NEWCOMERSTOWN, Ohio — At 10 a.m. on a Thursday in August, Mike and Patsy Schmuki are done milking cows for the morning at their Stark County dairy farm. But they’re far from done with farm work for the day. They’re more than 40 miles south of the dairy farm, driving up a long, gravel road in Newcomerstown, to meet foresters at their tree farm.
Post Boy Tree Farm is more than a side project for the Schmukis. They started buying the land that makes up the 238-acre tree farm in 2001, and since then, they’ve been managing and planting trees there in addition to the woodlands at their Stark County farm.
“Being dairy farmers and managing the woodland too, and owning other land just to manage, is crazy,” said Luke Walters, an Ohio Department of Natural Resources state service forester who works with the Schmukis on their property. “Most only see it as an obstacle … it’s mind-blowing that they’re dairy farmers and they spend so much time and effort in the woods.”
This year, following a nomination from Walters, the Schmukis were recognized with the Ohio Tree Farm of the Year award. As they get ready to host the tree farm tour in September, the Schmukis are hoping to share some of what they’ve learned from foresters over the years with attendees.
“It seems like when everybody’s just timbering, they cut whatever,” Mike said. “There’s a correct way of doing things, and that’s what we hope they learn … That’s the whole purpose of field days, to show proper management, let people know there’s foresters around to work with them.”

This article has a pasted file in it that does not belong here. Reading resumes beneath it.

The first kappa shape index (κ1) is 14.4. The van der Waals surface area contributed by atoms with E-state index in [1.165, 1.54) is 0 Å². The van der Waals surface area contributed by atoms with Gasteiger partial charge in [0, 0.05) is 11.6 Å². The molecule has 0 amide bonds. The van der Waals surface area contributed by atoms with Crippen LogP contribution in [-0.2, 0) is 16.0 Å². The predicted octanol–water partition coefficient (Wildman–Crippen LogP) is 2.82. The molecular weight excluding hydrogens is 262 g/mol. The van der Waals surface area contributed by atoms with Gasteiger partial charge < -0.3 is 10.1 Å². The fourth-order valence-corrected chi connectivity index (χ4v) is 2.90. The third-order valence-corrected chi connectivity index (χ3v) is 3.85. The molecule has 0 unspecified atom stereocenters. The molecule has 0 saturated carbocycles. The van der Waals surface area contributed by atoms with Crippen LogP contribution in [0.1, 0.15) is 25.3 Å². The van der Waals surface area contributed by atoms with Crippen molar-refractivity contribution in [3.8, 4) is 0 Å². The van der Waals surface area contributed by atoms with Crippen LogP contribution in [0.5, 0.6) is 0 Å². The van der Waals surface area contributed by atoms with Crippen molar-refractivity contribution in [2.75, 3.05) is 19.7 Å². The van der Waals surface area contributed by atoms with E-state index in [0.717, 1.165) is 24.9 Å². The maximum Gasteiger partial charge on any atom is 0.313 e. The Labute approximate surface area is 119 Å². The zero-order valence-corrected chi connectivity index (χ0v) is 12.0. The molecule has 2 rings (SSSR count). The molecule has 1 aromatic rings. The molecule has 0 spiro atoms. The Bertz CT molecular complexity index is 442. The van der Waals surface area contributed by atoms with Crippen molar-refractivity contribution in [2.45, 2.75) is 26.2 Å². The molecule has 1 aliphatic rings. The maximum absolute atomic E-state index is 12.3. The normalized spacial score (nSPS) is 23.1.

The Schmukis’ first experience with forestry was in 1994 on their dairy farm in Stark County. A sawmill nearby made them an offer to timber the woods on the farm. They were interested but wanted to get another opinion on their woods first. Patsy knew Koral and Randy Clum, who were both ODNR service foresters at the time, through her work with the Wayne Soil and Water District. Randy was the service forester for Stark County.
“I said ‘maybe we’d better have Randy come out here first,’” Patsy recalled.
Randy agreed it was time to timber some of the trees. Mike had assumed the best-looking trees would be marked for timbering. But Randy did the opposite.
“There’d be a perfectly straight one … he’d mark one that was leaning,” Mike said. “I was getting really frustrated.”
It wasn’t going well, so Randy decided to leave and come back another day.
“The second time he came back, right off the bat, he goes ‘This is like milking cows … you don’t sell your best cows; you keep your best cows. The best cows have the best heifers. If you want to get somewhere one day, that’s how you’ve got to do things,’” Mike said.
That explanation clicked for Mike. And they soon saw the results. First, the selectively marked and timbered trees wound up being worth more than the sawmill initially offered. And the next time they timbered years later, they were paid even more than the first time. That’s because the quality of their woodlands went up, Randy said.
“That’s like anything, the more you take care,” Randy explained. “It’s the same thing with the woods, but people just have a different concept of the woods.”
That experience is what got the Schmukis interested in forestry.
“We were kind of fascinated by it,” Mike said. So they started looking for more woodlands to buy.